The Tall Ships Are Coming Back to Boston Harbor in 2017

It’s the first time since 2009 that they’ll set sail for the city’s shorelines.

The Tall Ships are setting sail and coming back to Boston for the first time in nearly a decade.

On Wednesday, September 3, Mayor Marty Walsh joined officials from Sail Boston, Inc., as well as representatives from the Greater Boston Convention and Visitors Bureau, the United States Coast Guard, and MassPORT to announce the return of the seacoast spectacle.

The five-day event, which will take place in June 2017, is expected to bring the largest fleet of Tall Ships to Boston Harbor since 2000, and attract millions of spectators as it has in years past.

“This is a fantastic opportunity to showcase Boston’s evolving waterfront area, and to position Boston as an attractive destination for visitors to take in this historic event. I’m proud to have our city take part in hosting the Tall Ships,” said Walsh in a statement sent to Boston.

The Board Directors from Sail Boston, Inc., the nonprofit group behind the event, said 50 vessels from more than 20 countries around the world will congregate in the city’s waters as part of the international Rendez-Vous 2017 regatta. The voyage will begin in England before the vessels ship off to Portugal, Bermuda, and then Boston. From Boston, the fleet will then sail to Quebec City for Canada’s National 150th Celebration, according to details.

“All eyes will be on these incredible ships and all eyes will be on Boston and our burgeoning waterfront,” said Patrick Moscaritolo, President and CEO of the Greater Boston Convention and Visitors Bureau. “The Sail Boston Board of Directors, led by Chairman Mike Mooney, is working diligently to make this a very memorable event.”

The Tall Ships haven’t graced the Boston Harbor since 2009, when a scaled-back version of the event brought the large boats to the coast following a feud with then-mayor Tom Menino. At the time, Menino was reluctant to allow the event to take place, because nine years prior, in 2000, the city was left with a $1.6 million tab for security and clean-up costs after state officials failed to reimburse the city for hosting the celebration.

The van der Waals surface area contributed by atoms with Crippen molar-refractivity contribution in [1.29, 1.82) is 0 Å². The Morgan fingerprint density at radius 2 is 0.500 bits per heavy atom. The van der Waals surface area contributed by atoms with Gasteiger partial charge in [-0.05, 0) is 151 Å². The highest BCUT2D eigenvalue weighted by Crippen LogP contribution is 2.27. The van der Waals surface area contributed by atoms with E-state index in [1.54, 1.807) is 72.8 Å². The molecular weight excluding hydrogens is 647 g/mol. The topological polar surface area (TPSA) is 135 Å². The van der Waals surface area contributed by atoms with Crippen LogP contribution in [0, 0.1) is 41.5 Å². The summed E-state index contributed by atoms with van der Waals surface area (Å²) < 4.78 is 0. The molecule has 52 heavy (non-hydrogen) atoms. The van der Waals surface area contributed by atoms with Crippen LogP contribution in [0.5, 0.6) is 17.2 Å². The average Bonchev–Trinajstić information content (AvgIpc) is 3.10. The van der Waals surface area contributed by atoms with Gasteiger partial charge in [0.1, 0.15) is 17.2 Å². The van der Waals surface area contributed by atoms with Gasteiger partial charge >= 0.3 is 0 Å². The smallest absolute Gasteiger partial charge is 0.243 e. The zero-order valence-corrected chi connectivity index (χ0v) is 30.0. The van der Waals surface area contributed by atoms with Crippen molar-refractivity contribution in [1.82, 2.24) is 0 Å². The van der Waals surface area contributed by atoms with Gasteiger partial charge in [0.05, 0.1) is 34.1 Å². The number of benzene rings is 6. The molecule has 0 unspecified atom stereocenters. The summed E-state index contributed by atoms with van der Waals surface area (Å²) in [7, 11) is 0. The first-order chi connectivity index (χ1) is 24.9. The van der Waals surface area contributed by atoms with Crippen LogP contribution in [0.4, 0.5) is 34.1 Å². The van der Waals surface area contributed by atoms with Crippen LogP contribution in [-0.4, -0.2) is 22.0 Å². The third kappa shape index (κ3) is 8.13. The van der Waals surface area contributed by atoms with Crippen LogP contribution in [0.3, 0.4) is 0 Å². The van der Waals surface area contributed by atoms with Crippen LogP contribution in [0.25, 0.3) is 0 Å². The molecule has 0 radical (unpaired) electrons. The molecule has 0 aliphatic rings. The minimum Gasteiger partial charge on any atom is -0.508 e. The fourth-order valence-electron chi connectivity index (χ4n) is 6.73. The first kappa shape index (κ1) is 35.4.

Despite his protestations to keep the historical ships from coming to the area as part of an international regatta in 2009, Sail Boston displayed the vessels in the harbor after the Massachusetts Convention Center Authority stepped in at the last minute and provided $1 million to go toward funds to cover some of the expenses tied to security details.

In both 2000 and 2009, Boston benefited from the economic impacts of the ship show after millions of people flocked to the city and filled up restaurants and hotel rooms during their stay to catch sight of the vessels as they cruised through the ocean.

Boston is the only U.S. port of call for the 2017 planned event.

  • Paul Lang

    In 2000, Boston’s “hospitality” amounted to providing fields so that some of the sailors could play soccer (same story at all the other Tall Ships ports up and down the East Coast), plus, “You’re on your own” hikes downtown. How about some real hospitality this time, presenting Boston Culture: Passes to Special Concerts, Tours, and Exhibits? How about some language-qualified Guides and Tours? How about some Home Stay?

  • Mike McVeigh

    As a full time professional Schooner Bum I am taken aback by hearing the Government Whine about costs to host these magnificent vessels.
    history,tradition, and character is what keeps me working on these vessels. These paper pusher fools would not last a week working onboard.